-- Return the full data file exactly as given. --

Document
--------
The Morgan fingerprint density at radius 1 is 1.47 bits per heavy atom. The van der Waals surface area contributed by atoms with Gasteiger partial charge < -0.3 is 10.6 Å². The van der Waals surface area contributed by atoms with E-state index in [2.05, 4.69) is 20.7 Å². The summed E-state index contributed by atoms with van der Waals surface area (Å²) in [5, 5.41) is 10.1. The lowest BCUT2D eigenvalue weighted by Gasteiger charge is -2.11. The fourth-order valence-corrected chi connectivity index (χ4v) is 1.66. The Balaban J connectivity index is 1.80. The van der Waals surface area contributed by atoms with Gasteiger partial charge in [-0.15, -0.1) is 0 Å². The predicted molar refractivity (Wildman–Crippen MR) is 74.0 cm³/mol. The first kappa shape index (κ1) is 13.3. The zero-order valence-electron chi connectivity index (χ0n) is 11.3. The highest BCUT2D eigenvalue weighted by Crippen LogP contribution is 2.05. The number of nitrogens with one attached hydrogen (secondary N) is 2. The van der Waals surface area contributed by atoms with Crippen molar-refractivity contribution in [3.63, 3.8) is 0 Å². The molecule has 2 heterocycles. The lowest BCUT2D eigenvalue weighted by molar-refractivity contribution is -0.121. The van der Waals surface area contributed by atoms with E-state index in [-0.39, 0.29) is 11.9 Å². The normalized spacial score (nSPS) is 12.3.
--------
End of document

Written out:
The Morgan fingerprint density at radius 1 is 1.47 bits per heavy atom. The van der Waals surface area contributed by atoms with Gasteiger partial charge < -0.3 is 10.6 Å². The van der Waals surface area contributed by atoms with E-state index in [2.05, 4.69) is 20.7 Å². The summed E-state index contributed by atoms with van der Waals surface area (Å²) in [5, 5.41) is 10.1. The lowest BCUT2D eigenvalue weighted by Gasteiger charge is -2.11. The fourth-order valence-corrected chi connectivity index (χ4v) is 1.66. The Balaban J connectivity index is 1.80. The van der Waals surface area contributed by atoms with Gasteiger partial charge in [-0.15, -0.1) is 0 Å². The predicted molar refractivity (Wildman–Crippen MR) is 74.0 cm³/mol. The first kappa shape index (κ1) is 13.3. The zero-order valence-electron chi connectivity index (χ0n) is 11.3. The highest BCUT2D eigenvalue weighted by Crippen LogP contribution is 2.05. The number of nitrogens with one attached hydrogen (secondary N) is 2. The van der Waals surface area contributed by atoms with Crippen molar-refractivity contribution in [3.63, 3.8) is 0 Å². The molecule has 2 heterocycles. The lowest BCUT2D eigenvalue weighted by molar-refractivity contribution is -0.121. The van der Waals surface area contributed by atoms with E-state index in [-0.39, 0.29) is 11.9 Å². The normalized spacial score (nSPS) is 12.3.